Two of the most important elections in recent memory are being held during the next several weeks in West Virginia. A primary scheduled for Saturday, Aug. 28, then a general election on Nov. 2 will decide who will serve us in the U.S. Senate until at least early 2013.
The late Sen. Robert C. Byrd, D-W.Va., set a standard for service that, frankly, will be impossible to match. Still, good representation in the Senate is vitally important for West Virginians, especially now.
That makes it important for Mountain State voters to make their voices heard at the polling place. Fortunately, that has become very easy during the past few years.
Early voting, during which ballots can be cast for several days before the regularly scheduled election day, is a boon to conscientious West Virginians who worry they may not be able to make it to the polls on election day - or simply don't want to have to stand in line at that time. In contrast to the conventional absentee voting system, those wishing to cast ballots through early voting need not stipulate any reason, such as being out of town on election day, for wanting to do so.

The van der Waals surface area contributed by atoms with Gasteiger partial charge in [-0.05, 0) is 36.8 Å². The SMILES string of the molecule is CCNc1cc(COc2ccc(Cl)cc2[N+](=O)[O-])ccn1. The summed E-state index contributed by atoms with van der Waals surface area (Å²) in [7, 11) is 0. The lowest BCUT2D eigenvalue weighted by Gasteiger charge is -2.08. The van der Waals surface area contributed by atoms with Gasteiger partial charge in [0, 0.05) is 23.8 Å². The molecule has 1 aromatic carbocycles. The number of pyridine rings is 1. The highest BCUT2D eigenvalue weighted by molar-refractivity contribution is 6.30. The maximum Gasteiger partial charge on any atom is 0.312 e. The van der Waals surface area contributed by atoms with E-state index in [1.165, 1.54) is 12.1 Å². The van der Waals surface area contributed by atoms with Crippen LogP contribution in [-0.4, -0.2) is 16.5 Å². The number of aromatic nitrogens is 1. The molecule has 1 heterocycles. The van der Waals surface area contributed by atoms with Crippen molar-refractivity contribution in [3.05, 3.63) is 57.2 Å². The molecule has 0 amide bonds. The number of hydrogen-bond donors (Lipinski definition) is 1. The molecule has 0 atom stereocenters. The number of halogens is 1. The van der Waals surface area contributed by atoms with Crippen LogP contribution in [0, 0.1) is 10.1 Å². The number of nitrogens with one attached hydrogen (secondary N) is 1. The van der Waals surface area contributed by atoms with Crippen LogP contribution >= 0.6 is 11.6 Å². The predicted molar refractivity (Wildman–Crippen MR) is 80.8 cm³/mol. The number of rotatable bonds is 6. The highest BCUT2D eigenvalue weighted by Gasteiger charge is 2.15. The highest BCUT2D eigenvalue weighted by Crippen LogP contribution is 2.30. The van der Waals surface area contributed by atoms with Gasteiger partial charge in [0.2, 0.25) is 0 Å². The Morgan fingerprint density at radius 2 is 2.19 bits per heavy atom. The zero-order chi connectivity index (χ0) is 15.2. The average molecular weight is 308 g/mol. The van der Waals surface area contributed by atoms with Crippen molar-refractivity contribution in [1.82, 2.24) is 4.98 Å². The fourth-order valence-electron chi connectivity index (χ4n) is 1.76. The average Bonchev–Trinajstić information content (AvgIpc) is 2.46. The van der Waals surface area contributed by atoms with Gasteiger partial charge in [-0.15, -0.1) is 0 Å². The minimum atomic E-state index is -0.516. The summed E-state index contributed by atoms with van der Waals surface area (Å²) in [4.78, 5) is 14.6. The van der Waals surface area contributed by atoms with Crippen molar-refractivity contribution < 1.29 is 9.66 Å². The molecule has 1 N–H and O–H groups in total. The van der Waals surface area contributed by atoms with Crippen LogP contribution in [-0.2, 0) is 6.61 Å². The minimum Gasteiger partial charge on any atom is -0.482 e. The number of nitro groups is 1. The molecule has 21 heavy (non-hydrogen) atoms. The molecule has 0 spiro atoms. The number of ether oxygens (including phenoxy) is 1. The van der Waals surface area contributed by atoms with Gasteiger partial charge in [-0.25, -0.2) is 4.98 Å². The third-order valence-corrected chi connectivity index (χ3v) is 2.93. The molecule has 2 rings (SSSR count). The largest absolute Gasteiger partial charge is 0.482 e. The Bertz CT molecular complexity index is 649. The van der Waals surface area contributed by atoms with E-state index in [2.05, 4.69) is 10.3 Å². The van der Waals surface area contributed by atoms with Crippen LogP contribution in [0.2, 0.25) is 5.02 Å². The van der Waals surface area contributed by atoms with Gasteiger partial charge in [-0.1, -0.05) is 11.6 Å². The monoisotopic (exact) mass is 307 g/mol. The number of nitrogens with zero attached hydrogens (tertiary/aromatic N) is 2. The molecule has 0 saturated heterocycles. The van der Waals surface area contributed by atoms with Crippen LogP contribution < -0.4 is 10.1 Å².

Early voting for the Aug. 28 U.S. Senate primary election is to begin Friday. It will be offered during regular business hours at each county courthouse in our area. To take advantage of it - if you are a registered voter - simply go to your courthouse and ask which room is being used for early voting.
We have been fans of the process since it was established, and continue to believe it is one of the best ideas ever devised to promote government by the people.
We urge area voters to participate in the Aug. 28 primary, then the Nov. 2 general election, of course. We also suggest strongly that a good way of doing so is to take advantage of early voting.